Muller called particular attention to her successes in passing an increase to the oil production tax and facilitating the future construction of a huge natural gas pipeline. “At first the oil companies thought she was naÃ¯ve, and they’d have their way. Instead she faced them down and forced them to compromise on her terms.”
What we’re seeing now is some overtopping of the Industrial Canal toward the Gentilly side. Please pray the water level doesn’t rise any further and that all the levee walls hold. There is also some concern that barges — which shouldn’t be there in first place, some heads are going to roll — could break loose and damage a wall a la Katrina. We need to make it through this surge period. Obvious the walls were not rebuilt high enough. If this were a CAT 4, as originally projected, we’d really be in the soup (literally).
Also, folks closer to the coast are really getting thumped. Please pray for their safety and provision. We’ll be ready to help them all we can once this passes.
Bottom line: we need serious and continuous prayer coverage. Blessings,
–The Reverend Jerry and Stacy Kramer, Church of the Annunciation, New Orleans
Read it carefully and read it all. I caught this on podcast during the morning run, and should have figured that one of my favorite analysis programs did so well. The punditocracy this week was just really poor on the Palin pick, and nearly all the responses said so much more about the analyst than about Governor Palin. Quite revealing, really–KSH
We are in the worst of Gustav until about 12p – 1p. Thank you so much for prayers. And God be praised. Much, much better than we had feared. Moving from cautiously optimistic to optimistic. New Orleans will not see hurricane winds. Some 70mph gusts. But sustained 45mph only. Whipping up pretty good here on the North Shore but still have power.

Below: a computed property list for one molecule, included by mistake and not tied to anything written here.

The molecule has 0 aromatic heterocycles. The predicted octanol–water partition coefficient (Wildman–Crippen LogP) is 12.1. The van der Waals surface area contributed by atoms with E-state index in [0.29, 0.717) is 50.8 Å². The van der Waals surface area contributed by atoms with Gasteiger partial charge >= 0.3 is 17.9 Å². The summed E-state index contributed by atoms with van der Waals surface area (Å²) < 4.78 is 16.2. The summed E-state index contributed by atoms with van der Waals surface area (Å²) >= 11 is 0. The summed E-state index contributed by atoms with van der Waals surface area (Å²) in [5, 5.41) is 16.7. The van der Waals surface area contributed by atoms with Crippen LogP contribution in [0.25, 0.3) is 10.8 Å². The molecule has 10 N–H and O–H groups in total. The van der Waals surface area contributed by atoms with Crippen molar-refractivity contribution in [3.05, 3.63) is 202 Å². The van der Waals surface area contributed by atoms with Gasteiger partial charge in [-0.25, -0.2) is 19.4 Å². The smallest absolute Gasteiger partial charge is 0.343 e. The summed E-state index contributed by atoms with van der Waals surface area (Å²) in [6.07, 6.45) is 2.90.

About 100,000 people without power. Concern now tornadoes.
Dry air from Texas kept Gustav from exploding over the Gulf. The eye-wall is breaking up and approaching the coast as only a CAT 2. Sudden turn to the west, hugging the LA coast, good for New Orleans. Storm surge less than anticipated. The parishioner we are staying with insists that angels ripped Gustav apart overnight.
Word is that power workers will be out tonight restoring the downed lines, etc.
2,000,000 people evacuated. Less than 10,000 people left in New Orleans (50,000+ stayed behind during Katrina).NOPD found only 15 people on the streets yesterday. Handicapped/elderly/indigent all moved to safety. No arrests for looting. Pretty good for an area that is still very broken and knee deep in recovery. Biggest problem was slow traffic flow.
Please keep prayers coming. Pray especially for the folks directly on the LA and Mississippi coast where they’re getting hammered. We could possibly be home by tomorrow afternoon or thereabouts if things hold the same. Know of our prayers.
–The Reverend Jerry and Stacy Kramer, Church of the Annunciation, New Orleans